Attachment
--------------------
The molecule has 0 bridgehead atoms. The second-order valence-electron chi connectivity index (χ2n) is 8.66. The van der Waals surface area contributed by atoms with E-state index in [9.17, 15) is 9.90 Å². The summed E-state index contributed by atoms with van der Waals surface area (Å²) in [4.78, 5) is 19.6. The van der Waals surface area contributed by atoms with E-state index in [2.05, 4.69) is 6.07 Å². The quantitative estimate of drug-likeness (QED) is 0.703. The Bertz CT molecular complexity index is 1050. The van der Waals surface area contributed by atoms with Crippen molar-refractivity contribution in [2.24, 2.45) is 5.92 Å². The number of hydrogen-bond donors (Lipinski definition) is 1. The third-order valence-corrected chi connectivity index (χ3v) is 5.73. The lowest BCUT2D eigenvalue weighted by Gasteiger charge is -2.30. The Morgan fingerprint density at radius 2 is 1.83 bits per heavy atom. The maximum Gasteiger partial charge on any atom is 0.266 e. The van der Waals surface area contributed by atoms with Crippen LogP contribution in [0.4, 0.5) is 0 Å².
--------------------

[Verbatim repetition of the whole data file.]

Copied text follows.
The molecule has 0 bridgehead atoms. The second-order valence-electron chi connectivity index (χ2n) is 8.66. The van der Waals surface area contributed by atoms with E-state index in [9.17, 15) is 9.90 Å². The summed E-state index contributed by atoms with van der Waals surface area (Å²) in [4.78, 5) is 19.6. The van der Waals surface area contributed by atoms with E-state index in [2.05, 4.69) is 6.07 Å². The quantitative estimate of drug-likeness (QED) is 0.703. The Bertz CT molecular complexity index is 1050. The van der Waals surface area contributed by atoms with Crippen molar-refractivity contribution in [2.24, 2.45) is 5.92 Å². The number of hydrogen-bond donors (Lipinski definition) is 1. The third-order valence-corrected chi connectivity index (χ3v) is 5.73. The lowest BCUT2D eigenvalue weighted by Gasteiger charge is -2.30. The Morgan fingerprint density at radius 2 is 1.83 bits per heavy atom. The maximum Gasteiger partial charge on any atom is 0.266 e. The van der Waals surface area contributed by atoms with Crippen LogP contribution in [0.4, 0.5) is 0 Å².